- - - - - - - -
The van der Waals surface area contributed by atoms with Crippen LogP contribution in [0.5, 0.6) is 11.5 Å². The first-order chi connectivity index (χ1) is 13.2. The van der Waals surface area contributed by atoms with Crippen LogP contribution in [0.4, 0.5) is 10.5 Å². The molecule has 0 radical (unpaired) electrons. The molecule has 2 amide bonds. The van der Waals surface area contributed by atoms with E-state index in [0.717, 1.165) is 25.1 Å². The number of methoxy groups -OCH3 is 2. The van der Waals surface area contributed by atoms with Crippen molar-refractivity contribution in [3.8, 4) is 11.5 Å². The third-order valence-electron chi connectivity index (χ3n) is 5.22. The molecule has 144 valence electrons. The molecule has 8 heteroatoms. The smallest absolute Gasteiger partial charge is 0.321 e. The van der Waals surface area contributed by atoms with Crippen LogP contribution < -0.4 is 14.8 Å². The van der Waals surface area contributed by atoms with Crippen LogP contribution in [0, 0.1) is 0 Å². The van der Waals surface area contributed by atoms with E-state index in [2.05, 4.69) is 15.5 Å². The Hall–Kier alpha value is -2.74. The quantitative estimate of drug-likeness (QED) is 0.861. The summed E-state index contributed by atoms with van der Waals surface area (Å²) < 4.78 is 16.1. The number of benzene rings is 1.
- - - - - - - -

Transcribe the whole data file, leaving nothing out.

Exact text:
The van der Waals surface area contributed by atoms with Crippen LogP contribution in [0.5, 0.6) is 11.5 Å². The first-order chi connectivity index (χ1) is 13.2. The van der Waals surface area contributed by atoms with Crippen LogP contribution in [0.4, 0.5) is 10.5 Å². The molecule has 0 radical (unpaired) electrons. The molecule has 2 amide bonds. The van der Waals surface area contributed by atoms with E-state index in [0.717, 1.165) is 25.1 Å². The number of methoxy groups -OCH3 is 2. The van der Waals surface area contributed by atoms with Crippen molar-refractivity contribution in [3.8, 4) is 11.5 Å². The third-order valence-electron chi connectivity index (χ3n) is 5.22. The molecule has 144 valence electrons. The molecule has 8 heteroatoms. The smallest absolute Gasteiger partial charge is 0.321 e. The van der Waals surface area contributed by atoms with Crippen LogP contribution < -0.4 is 14.8 Å². The van der Waals surface area contributed by atoms with Crippen LogP contribution in [0, 0.1) is 0 Å². The van der Waals surface area contributed by atoms with E-state index in [2.05, 4.69) is 15.5 Å². The Hall–Kier alpha value is -2.74. The quantitative estimate of drug-likeness (QED) is 0.861. The summed E-state index contributed by atoms with van der Waals surface area (Å²) < 4.78 is 16.1. The number of benzene rings is 1.